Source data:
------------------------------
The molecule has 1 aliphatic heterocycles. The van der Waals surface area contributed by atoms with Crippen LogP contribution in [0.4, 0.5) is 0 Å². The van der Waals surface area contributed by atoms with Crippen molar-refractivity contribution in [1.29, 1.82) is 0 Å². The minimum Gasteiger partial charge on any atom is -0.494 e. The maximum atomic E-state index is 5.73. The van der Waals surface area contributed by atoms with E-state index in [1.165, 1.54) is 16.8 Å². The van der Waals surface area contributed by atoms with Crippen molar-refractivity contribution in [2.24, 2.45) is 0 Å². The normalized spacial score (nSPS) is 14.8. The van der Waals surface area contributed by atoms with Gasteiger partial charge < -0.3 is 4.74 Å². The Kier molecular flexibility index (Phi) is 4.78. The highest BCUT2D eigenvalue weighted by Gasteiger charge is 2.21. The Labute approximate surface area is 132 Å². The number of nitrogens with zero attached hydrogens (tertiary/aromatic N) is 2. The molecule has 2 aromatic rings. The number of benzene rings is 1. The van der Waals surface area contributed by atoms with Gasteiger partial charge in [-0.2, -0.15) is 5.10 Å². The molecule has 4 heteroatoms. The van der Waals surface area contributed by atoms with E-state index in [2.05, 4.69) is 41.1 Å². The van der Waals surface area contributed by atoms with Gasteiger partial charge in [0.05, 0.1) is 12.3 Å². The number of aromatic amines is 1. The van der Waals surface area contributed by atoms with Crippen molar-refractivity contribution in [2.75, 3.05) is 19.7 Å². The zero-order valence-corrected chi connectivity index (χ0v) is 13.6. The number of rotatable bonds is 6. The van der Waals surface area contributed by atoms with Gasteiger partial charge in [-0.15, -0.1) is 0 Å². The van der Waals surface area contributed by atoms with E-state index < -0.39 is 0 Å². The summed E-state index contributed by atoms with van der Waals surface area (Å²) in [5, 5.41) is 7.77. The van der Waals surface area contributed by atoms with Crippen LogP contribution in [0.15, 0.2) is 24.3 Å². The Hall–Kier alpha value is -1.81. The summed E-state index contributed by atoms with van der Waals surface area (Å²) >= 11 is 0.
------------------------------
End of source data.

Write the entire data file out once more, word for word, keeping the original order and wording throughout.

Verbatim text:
The molecule has 1 aliphatic heterocycles. The van der Waals surface area contributed by atoms with Crippen LogP contribution in [0.4, 0.5) is 0 Å². The van der Waals surface area contributed by atoms with Crippen molar-refractivity contribution in [1.29, 1.82) is 0 Å². The minimum Gasteiger partial charge on any atom is -0.494 e. The maximum atomic E-state index is 5.73. The van der Waals surface area contributed by atoms with E-state index in [1.165, 1.54) is 16.8 Å². The van der Waals surface area contributed by atoms with Crippen molar-refractivity contribution in [2.24, 2.45) is 0 Å². The normalized spacial score (nSPS) is 14.8. The van der Waals surface area contributed by atoms with Gasteiger partial charge < -0.3 is 4.74 Å². The Kier molecular flexibility index (Phi) is 4.78. The highest BCUT2D eigenvalue weighted by Gasteiger charge is 2.21. The Labute approximate surface area is 132 Å². The number of nitrogens with zero attached hydrogens (tertiary/aromatic N) is 2. The molecule has 2 aromatic rings. The number of benzene rings is 1. The van der Waals surface area contributed by atoms with Gasteiger partial charge in [-0.2, -0.15) is 5.10 Å². The molecule has 4 heteroatoms. The van der Waals surface area contributed by atoms with E-state index in [2.05, 4.69) is 41.1 Å². The van der Waals surface area contributed by atoms with Gasteiger partial charge in [0.05, 0.1) is 12.3 Å². The number of aromatic amines is 1. The van der Waals surface area contributed by atoms with Crippen molar-refractivity contribution in [2.75, 3.05) is 19.7 Å². The zero-order valence-corrected chi connectivity index (χ0v) is 13.6. The number of rotatable bonds is 6. The van der Waals surface area contributed by atoms with Gasteiger partial charge in [-0.15, -0.1) is 0 Å². The van der Waals surface area contributed by atoms with E-state index < -0.39 is 0 Å². The summed E-state index contributed by atoms with van der Waals surface area (Å²) in [5, 5.41) is 7.77. The van der Waals surface area contributed by atoms with Crippen LogP contribution in [0.15, 0.2) is 24.3 Å². The Hall–Kier alpha value is -1.81. The summed E-state index contributed by atoms with van der Waals surface area (Å²) >= 11 is 0.